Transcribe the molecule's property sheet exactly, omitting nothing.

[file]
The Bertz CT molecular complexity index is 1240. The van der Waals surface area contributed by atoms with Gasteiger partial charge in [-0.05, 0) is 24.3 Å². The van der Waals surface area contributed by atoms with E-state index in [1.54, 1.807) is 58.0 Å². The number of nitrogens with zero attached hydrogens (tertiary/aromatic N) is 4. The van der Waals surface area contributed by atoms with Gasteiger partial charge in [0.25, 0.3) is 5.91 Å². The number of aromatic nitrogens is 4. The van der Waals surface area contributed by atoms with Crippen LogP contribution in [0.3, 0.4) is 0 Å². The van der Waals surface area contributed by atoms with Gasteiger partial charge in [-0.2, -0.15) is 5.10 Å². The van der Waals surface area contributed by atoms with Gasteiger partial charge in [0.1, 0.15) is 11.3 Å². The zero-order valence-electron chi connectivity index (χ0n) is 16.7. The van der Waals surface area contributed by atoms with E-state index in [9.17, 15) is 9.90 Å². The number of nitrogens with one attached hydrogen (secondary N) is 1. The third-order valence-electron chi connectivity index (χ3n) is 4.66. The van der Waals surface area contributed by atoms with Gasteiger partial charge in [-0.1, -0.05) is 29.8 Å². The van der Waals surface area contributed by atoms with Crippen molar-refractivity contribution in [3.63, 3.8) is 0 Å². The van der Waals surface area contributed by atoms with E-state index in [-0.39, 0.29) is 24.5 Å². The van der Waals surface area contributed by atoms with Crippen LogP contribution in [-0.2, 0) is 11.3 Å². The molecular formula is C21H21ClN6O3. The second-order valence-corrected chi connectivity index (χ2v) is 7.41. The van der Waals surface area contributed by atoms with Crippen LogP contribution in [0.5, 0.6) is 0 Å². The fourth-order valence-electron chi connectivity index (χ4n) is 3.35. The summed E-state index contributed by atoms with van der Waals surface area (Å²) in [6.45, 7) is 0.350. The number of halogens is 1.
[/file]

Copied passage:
The Bertz CT molecular complexity index is 1240. The van der Waals surface area contributed by atoms with Gasteiger partial charge in [-0.05, 0) is 24.3 Å². The van der Waals surface area contributed by atoms with E-state index in [1.54, 1.807) is 58.0 Å². The number of nitrogens with zero attached hydrogens (tertiary/aromatic N) is 4. The van der Waals surface area contributed by atoms with Gasteiger partial charge in [0.25, 0.3) is 5.91 Å². The number of aromatic nitrogens is 4. The van der Waals surface area contributed by atoms with Crippen LogP contribution in [0.3, 0.4) is 0 Å². The van der Waals surface area contributed by atoms with Gasteiger partial charge in [-0.2, -0.15) is 5.10 Å². The van der Waals surface area contributed by atoms with Gasteiger partial charge in [0.1, 0.15) is 11.3 Å². The zero-order valence-electron chi connectivity index (χ0n) is 16.7. The van der Waals surface area contributed by atoms with E-state index in [9.17, 15) is 9.90 Å². The number of nitrogens with one attached hydrogen (secondary N) is 1. The third-order valence-electron chi connectivity index (χ3n) is 4.66. The van der Waals surface area contributed by atoms with Gasteiger partial charge in [-0.1, -0.05) is 29.8 Å². The van der Waals surface area contributed by atoms with Crippen molar-refractivity contribution in [3.63, 3.8) is 0 Å². The van der Waals surface area contributed by atoms with E-state index in [-0.39, 0.29) is 24.5 Å². The van der Waals surface area contributed by atoms with Crippen LogP contribution in [-0.2, 0) is 11.3 Å². The molecular formula is C21H21ClN6O3. The second-order valence-corrected chi connectivity index (χ2v) is 7.41. The van der Waals surface area contributed by atoms with Crippen LogP contribution in [0.5, 0.6) is 0 Å². The fourth-order valence-electron chi connectivity index (χ4n) is 3.35. The summed E-state index contributed by atoms with van der Waals surface area (Å²) in [6.45, 7) is 0.350. The number of halogens is 1.